Volubilis (called “Wallili” here) is a city of Roman ruins, dating from ~200 BCE to ~300 CE, and a UNESCO world heritage site. Most fascinating to see there are the well-preserved ornate mosaic floors, with themes ranging from water nymphs and Roman gods to animals, everyday life, and even an acrobat riding backwards on a donkey.
Meknes is known as the “City of a Hundred Minarets,” and indeed on a rooftop there, one can spot multiple minarets in different directions, all decorated with green tiles. Most impressive to see there was a beautiful, medeival-era madrassa, like the Islamic version of a monastery for monks. Other important sites are the mausoleum of Moulay Ismail, his palace, and gardens (now a golf course). Meknes had actually been the capital of Morocco (1672-1727) under the reign of Moulay Ismail, and he sought to model his contemporary Louis XIV of France in beautifying his city with elaborate monuments, earning Meknes the name, “Versailles of Morocco.” Moulay Ismail was known for marrying/ taking as concubines about 80 Berber women from all the surrounding tribes in order to solidify alliances with his Arab-Islamic monarchy and the Berbers, and was said to have fathered some 1,000 children. He is also said to have murdered tens of thousands of people during his sometimes harsh reign, though he is very much still revered. In Meknes, we also travelled to a silver workshop, where we were told the craft has long roots in Morocco, originating from gold and silver craftmanship brought by the Jews. We ended the trip to Meknes with an evening in Lahdim Square, to experience the ever-busy, present day city-center.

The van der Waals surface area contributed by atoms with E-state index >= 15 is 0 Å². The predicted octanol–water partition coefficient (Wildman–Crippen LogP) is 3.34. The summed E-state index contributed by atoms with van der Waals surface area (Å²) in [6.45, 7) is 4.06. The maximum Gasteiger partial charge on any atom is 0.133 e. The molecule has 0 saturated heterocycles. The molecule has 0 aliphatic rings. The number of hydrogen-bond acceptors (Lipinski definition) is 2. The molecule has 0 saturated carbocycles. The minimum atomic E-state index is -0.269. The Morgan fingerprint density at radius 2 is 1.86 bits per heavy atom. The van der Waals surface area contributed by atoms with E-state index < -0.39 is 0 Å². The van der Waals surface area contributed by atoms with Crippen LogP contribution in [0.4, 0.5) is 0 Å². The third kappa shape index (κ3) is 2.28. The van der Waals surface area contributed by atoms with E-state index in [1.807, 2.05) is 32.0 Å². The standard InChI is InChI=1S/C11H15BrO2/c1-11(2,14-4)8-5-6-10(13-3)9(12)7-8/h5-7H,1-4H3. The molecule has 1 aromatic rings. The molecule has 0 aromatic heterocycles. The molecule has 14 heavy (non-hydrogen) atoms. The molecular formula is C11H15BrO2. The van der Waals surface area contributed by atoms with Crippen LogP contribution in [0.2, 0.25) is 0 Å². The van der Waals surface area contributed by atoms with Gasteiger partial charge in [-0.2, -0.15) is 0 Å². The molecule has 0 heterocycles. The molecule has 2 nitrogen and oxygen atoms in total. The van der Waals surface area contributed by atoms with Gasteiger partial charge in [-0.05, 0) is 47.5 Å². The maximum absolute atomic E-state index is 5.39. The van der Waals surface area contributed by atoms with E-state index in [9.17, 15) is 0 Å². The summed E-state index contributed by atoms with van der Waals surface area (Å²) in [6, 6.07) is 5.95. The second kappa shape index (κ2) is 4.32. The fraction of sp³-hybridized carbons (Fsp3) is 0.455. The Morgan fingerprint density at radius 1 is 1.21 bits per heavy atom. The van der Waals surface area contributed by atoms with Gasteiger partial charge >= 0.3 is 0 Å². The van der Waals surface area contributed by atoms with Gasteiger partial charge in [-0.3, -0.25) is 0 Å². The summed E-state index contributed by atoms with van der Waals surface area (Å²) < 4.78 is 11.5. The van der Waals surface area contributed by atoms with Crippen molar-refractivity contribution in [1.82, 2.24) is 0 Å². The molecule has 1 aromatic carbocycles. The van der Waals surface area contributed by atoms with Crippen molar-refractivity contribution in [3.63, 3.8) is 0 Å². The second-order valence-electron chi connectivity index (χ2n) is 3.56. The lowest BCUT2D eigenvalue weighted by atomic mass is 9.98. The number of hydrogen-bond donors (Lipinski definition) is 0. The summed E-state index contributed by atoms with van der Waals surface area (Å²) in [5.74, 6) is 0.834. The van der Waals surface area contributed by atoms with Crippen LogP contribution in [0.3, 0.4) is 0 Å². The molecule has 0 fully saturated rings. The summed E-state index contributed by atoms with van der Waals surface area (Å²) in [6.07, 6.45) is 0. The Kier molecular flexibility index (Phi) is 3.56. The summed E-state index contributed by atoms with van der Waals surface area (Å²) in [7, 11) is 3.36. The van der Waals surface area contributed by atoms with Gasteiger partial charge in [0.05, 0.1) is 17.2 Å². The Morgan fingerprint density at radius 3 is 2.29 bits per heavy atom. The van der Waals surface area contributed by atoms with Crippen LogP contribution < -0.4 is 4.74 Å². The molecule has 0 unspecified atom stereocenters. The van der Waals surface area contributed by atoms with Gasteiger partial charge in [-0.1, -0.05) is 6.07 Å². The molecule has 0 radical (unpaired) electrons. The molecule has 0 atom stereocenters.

Finally, it was off to Fez. First, we passed by the 17th century Royal Palace and nearby Jewish Quarter. It was interesting to see the structure of the houses in the Jewish Quarter with craft stores on the ground floor and open air balconies on the top floor. Our guide told us that the open balconies differed from Muslim ones, because Muslim households had to have closed balconies so their women could not be seen from the outside, whereas this did not apply to Jewish women. Next, we saw al-Karaouine, the world’s oldest university (and still functioning!), dating from the 9th century. Then we toured the Medina of Fez, which is thought to be the largest urban area in the world without cars. Many “streets” of the Medina are barely wide enough to allow more than one person at a time to pass through, so obviously one could not use motorized vehicles there, though I did see a few horses. I’m glad we had a tour guide, otherwise I definitely would have gotten lost in the Medin’as labyrinth. In the Medina, we visited various craft shops/ factories, including the leather tannery, the potters, mosaic-makers, weavers, and beauty-products/perfumes/ cooking spice mixers. (Please see previous post for pics of people working in these crafts). Overall, a wonderful trip.
This past weekend I finally got to play tourist in the city where I now reside, Rabat. When you live in a place and get into the routine of daily work and activities, you sometimes forget to discover what more it has to offer. Well, the truth is that it’s pretty easy to see all of Rabat’s tourist attractions in a single day, so I really don’t know why I waited until I had a guest visit me to get to them. Anyways, we hit up the three main tourist areas: 1) Old Medina with market and Oudayas leading down to the sea. 2) Hassan Tower and Mausoleum, and 3) Chellah fortress. We also dined out in Agdal, a classier area. And, I owe a big thank you to my host family for their hospitality in treating my guest and me to a wonderful, traditional Moroccan tea and dinner Saturday that extended late into the night.